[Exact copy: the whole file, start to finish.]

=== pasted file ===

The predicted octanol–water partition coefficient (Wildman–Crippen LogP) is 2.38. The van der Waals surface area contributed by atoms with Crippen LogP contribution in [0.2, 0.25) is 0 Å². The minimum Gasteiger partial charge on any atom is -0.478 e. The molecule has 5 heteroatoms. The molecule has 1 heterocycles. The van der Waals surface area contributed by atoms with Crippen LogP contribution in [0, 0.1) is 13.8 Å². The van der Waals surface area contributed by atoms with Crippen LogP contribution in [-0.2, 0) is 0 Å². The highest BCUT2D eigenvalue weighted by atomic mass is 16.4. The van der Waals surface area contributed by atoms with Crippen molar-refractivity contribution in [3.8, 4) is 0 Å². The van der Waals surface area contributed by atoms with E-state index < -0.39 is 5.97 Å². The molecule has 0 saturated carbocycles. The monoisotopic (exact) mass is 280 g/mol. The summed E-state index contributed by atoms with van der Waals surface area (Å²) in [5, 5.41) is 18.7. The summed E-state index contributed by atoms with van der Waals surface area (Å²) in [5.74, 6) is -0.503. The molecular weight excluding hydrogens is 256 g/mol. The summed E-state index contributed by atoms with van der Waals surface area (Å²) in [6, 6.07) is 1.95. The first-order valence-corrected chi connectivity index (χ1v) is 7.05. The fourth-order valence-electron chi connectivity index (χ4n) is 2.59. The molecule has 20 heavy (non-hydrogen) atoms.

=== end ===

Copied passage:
The predicted octanol–water partition coefficient (Wildman–Crippen LogP) is 2.38. The van der Waals surface area contributed by atoms with Crippen LogP contribution in [0.2, 0.25) is 0 Å². The minimum Gasteiger partial charge on any atom is -0.478 e. The molecule has 5 heteroatoms. The molecule has 1 heterocycles. The van der Waals surface area contributed by atoms with Crippen LogP contribution in [0, 0.1) is 13.8 Å². The van der Waals surface area contributed by atoms with Crippen LogP contribution in [-0.2, 0) is 0 Å². The highest BCUT2D eigenvalue weighted by atomic mass is 16.4. The van der Waals surface area contributed by atoms with Crippen molar-refractivity contribution in [3.8, 4) is 0 Å². The van der Waals surface area contributed by atoms with E-state index < -0.39 is 5.97 Å². The molecule has 0 saturated carbocycles. The monoisotopic (exact) mass is 280 g/mol. The summed E-state index contributed by atoms with van der Waals surface area (Å²) in [5, 5.41) is 18.7. The summed E-state index contributed by atoms with van der Waals surface area (Å²) in [5.74, 6) is -0.503. The molecular weight excluding hydrogens is 256 g/mol. The summed E-state index contributed by atoms with van der Waals surface area (Å²) in [6, 6.07) is 1.95. The first-order valence-corrected chi connectivity index (χ1v) is 7.05. The fourth-order valence-electron chi connectivity index (χ4n) is 2.59. The molecule has 20 heavy (non-hydrogen) atoms.